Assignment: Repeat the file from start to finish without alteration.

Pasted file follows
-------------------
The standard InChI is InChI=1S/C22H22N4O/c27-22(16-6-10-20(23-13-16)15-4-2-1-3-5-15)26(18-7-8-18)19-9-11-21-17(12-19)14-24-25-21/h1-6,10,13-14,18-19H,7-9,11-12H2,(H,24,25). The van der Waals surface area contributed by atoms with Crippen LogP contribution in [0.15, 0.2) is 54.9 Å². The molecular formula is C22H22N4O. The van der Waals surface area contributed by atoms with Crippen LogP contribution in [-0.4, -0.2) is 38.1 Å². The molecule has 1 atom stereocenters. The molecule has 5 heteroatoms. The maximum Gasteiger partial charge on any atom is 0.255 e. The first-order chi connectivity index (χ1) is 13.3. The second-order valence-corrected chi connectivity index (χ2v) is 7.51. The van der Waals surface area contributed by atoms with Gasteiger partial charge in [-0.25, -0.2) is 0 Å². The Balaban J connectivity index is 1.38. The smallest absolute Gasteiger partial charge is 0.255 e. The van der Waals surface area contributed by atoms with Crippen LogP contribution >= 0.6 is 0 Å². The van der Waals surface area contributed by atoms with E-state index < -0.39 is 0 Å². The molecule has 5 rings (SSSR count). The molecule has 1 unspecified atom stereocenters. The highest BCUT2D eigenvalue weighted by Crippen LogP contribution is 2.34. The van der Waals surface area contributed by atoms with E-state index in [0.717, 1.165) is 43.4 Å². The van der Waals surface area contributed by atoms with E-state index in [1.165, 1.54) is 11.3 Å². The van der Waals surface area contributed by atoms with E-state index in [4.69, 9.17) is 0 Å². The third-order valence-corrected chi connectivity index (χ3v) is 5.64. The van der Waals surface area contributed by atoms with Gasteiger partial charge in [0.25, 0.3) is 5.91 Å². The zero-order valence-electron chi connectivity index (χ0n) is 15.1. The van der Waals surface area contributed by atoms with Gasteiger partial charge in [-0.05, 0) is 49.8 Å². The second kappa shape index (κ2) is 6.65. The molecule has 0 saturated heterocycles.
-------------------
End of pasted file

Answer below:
The standard InChI is InChI=1S/C22H22N4O/c27-22(16-6-10-20(23-13-16)15-4-2-1-3-5-15)26(18-7-8-18)19-9-11-21-17(12-19)14-24-25-21/h1-6,10,13-14,18-19H,7-9,11-12H2,(H,24,25). The van der Waals surface area contributed by atoms with Crippen LogP contribution in [0.15, 0.2) is 54.9 Å². The molecular formula is C22H22N4O. The van der Waals surface area contributed by atoms with Crippen LogP contribution in [-0.4, -0.2) is 38.1 Å². The molecule has 1 atom stereocenters. The molecule has 5 heteroatoms. The maximum Gasteiger partial charge on any atom is 0.255 e. The first-order chi connectivity index (χ1) is 13.3. The second-order valence-corrected chi connectivity index (χ2v) is 7.51. The van der Waals surface area contributed by atoms with Gasteiger partial charge in [-0.25, -0.2) is 0 Å². The Balaban J connectivity index is 1.38. The smallest absolute Gasteiger partial charge is 0.255 e. The van der Waals surface area contributed by atoms with Crippen LogP contribution >= 0.6 is 0 Å². The van der Waals surface area contributed by atoms with E-state index < -0.39 is 0 Å². The molecule has 5 rings (SSSR count). The molecule has 1 unspecified atom stereocenters. The highest BCUT2D eigenvalue weighted by Crippen LogP contribution is 2.34. The van der Waals surface area contributed by atoms with E-state index in [0.717, 1.165) is 43.4 Å². The van der Waals surface area contributed by atoms with E-state index in [1.165, 1.54) is 11.3 Å². The van der Waals surface area contributed by atoms with E-state index in [4.69, 9.17) is 0 Å². The third-order valence-corrected chi connectivity index (χ3v) is 5.64. The van der Waals surface area contributed by atoms with Gasteiger partial charge in [0.25, 0.3) is 5.91 Å². The zero-order valence-electron chi connectivity index (χ0n) is 15.1. The van der Waals surface area contributed by atoms with Gasteiger partial charge in [-0.05, 0) is 49.8 Å². The second kappa shape index (κ2) is 6.65. The molecule has 0 saturated heterocycles.